David Dayen, American Prospect. july 29,202
Joe Biden got exactly what he wanted on Wednesday: a bipartisan deal on infrastructure that he could analogize as akin to the transcontinental railroad and the interstate highway system, and something that "signals to the world that our democracy can function, deliver, and do big things," as he put it in his press statement. The motion to open debate on the bill passed the Senate by a 67-32 count on Wednesday evening, with 17 Republicans joining all Democrats.
Is the president exaggerating? Folks, come on, this is Joe Biden we’re talking about. Taken by itself, the bipartisan bill is a nice starting point for public-sector reinvestment. It comes out to an extra $110 billion per year for the next five on a variety of projects, offset by a batch of almost comical revenue ideas, which are fortunately more half-baked than actively harmful (though there’s a bit of that too).
It won’t change the world and, importantly, it’s unlikely to reverse a drastic trajectory on climate. But we can say that the legislation would likely return the United States to something closer to an industrialized nation in its built environment.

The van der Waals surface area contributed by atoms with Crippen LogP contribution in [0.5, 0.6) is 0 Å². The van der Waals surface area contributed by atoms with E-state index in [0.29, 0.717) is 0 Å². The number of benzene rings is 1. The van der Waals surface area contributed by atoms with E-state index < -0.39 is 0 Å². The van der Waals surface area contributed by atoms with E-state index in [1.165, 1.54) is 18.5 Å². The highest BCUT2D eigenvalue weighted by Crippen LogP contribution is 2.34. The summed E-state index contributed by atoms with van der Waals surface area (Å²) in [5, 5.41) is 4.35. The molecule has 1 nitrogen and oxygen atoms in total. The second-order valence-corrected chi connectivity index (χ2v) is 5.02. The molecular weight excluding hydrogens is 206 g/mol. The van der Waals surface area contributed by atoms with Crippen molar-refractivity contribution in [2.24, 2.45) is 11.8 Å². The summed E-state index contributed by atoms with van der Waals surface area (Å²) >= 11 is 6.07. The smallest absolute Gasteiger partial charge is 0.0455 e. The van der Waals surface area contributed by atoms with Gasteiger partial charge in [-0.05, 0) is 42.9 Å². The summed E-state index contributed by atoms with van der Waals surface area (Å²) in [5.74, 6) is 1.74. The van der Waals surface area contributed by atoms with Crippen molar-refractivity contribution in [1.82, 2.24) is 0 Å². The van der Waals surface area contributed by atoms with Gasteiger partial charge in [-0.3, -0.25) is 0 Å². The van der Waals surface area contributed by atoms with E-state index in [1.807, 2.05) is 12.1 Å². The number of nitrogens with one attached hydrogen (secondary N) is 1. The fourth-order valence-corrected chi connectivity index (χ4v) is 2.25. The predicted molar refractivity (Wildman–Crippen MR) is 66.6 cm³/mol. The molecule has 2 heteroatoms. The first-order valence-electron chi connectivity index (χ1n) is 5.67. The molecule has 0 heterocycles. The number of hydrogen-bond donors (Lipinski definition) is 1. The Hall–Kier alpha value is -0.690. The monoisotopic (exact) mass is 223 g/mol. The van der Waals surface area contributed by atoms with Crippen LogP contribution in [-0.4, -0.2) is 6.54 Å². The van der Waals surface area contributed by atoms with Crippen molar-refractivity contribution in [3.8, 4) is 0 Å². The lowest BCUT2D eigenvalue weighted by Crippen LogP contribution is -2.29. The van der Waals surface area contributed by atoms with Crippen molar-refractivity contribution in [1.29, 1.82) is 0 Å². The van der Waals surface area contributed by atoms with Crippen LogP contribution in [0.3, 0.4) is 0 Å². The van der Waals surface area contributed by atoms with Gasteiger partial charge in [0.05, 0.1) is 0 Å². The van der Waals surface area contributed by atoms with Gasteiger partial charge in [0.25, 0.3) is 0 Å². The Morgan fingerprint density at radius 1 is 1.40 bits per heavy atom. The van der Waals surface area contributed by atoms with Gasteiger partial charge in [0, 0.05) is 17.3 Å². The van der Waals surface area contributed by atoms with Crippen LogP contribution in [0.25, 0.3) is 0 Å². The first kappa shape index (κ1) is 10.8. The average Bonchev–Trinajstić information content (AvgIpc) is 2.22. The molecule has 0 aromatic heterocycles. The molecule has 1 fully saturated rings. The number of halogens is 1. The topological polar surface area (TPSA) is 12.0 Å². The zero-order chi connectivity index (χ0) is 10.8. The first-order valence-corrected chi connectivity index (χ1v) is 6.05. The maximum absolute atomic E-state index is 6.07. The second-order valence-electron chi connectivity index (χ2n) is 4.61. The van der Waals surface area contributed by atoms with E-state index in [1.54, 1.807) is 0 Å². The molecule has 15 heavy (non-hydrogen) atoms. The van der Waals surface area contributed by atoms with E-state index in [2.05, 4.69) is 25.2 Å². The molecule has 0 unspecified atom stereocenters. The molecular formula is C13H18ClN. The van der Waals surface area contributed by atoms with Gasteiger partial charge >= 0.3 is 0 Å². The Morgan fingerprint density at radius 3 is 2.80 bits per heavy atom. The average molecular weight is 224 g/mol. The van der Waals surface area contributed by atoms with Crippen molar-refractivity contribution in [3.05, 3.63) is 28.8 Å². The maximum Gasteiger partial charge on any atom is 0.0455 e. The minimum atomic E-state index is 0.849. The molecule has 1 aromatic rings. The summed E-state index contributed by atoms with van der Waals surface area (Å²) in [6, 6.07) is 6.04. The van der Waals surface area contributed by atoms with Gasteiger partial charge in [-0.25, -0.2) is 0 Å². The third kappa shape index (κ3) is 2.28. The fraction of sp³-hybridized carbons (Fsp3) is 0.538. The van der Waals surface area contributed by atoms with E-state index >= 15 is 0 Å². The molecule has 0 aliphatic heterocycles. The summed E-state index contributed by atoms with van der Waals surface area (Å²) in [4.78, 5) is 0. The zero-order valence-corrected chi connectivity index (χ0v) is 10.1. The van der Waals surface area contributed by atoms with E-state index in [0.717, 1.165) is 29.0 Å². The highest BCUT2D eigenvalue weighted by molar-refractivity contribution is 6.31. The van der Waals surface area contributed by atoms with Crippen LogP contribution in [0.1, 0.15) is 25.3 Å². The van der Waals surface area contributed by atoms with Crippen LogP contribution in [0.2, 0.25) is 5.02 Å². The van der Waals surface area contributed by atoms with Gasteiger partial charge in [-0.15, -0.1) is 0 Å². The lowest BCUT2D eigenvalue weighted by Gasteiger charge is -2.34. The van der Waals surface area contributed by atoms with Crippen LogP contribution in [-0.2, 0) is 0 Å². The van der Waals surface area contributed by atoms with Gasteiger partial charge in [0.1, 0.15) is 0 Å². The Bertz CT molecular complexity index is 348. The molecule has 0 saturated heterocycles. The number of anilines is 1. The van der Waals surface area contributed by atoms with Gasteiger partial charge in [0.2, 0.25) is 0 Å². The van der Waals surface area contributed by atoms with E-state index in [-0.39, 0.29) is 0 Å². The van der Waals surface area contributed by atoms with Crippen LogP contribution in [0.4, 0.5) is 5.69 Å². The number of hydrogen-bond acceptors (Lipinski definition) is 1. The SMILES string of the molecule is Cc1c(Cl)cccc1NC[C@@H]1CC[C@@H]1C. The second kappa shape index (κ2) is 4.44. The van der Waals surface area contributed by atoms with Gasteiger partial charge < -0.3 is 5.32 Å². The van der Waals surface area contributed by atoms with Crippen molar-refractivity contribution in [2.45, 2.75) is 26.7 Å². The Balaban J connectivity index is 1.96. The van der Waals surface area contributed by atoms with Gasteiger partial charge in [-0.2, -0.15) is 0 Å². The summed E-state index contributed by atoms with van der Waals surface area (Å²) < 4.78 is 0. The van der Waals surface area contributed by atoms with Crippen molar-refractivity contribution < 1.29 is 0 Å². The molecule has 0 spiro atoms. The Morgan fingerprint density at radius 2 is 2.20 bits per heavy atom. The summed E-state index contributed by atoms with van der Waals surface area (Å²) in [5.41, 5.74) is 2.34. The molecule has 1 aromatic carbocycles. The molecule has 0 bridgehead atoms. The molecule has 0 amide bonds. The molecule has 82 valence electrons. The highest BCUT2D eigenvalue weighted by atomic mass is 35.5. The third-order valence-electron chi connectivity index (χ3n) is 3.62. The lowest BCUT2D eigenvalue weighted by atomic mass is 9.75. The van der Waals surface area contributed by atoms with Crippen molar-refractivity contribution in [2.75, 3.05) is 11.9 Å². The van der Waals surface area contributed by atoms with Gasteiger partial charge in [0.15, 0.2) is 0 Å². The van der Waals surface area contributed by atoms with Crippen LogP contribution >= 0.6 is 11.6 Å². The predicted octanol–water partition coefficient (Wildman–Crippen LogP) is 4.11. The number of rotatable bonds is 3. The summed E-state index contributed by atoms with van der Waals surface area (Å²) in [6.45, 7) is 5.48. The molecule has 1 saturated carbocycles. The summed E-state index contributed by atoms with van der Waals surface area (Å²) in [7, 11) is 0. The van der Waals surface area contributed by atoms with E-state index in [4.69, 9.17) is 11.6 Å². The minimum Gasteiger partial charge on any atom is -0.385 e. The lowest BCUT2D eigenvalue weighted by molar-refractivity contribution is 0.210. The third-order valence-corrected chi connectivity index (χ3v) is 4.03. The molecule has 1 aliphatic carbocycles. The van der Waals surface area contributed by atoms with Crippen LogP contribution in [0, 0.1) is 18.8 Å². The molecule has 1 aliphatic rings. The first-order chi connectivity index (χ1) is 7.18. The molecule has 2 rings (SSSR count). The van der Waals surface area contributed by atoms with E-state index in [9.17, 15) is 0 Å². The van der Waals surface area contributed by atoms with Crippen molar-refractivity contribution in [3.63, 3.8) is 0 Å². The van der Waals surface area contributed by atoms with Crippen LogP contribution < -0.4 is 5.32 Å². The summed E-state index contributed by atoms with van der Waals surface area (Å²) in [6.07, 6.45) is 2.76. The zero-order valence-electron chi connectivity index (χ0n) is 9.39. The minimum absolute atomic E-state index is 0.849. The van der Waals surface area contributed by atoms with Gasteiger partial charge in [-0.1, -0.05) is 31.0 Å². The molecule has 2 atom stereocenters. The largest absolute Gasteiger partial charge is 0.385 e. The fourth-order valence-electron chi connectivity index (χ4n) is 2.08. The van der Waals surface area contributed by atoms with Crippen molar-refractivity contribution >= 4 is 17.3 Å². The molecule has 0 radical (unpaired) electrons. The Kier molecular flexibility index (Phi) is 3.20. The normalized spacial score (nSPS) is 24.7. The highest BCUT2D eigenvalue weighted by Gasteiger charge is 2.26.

I say "likely" because several senators indicated they were only agreeing to open debate and not yet to support final passage. More important, the bipartisan bill was never supposed to be taken by itself; in fact, numerous House Democrats will not allow it to go forward without that additional budget reconciliation bill for investments in health care, climate, child care, education, and more, currently slated at $3.5 trillion. That makes Sen. Kyrsten Sinema’s (D-AZ) statement about the reconciliation package much more important than anything else.
Let’s go over the bipartisan bill, or as I’ve been calling it, Portman-Sinema. The original framework came out on June 24, and the agreement a month later honestly not different enough to have wasted a month. I did a little comparison of the topline spending in the two bills, and only two things went away: a $20 billion "infrastructure financing authority" and about $9 billion in transit spending. (The second half of this bill, the surface transportation reauthorization, has been mostly unremarked upon, despite the transit elements being the main sticking point through the weekend.)
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The financing authority, also called a national infrastructure bank, ran up against objection from the municipal bond industry, who roared against anyone else being able to finance public-works projects except their rather punitive selves. The transit funding was a Republican objection, and Democrats relented. The White House fact sheet claims that the surface transportation piece has a "larger share" devoted to transit than normal, so Democrats may have gotten their overall 80/20 split on older funding sources. (See here for details).
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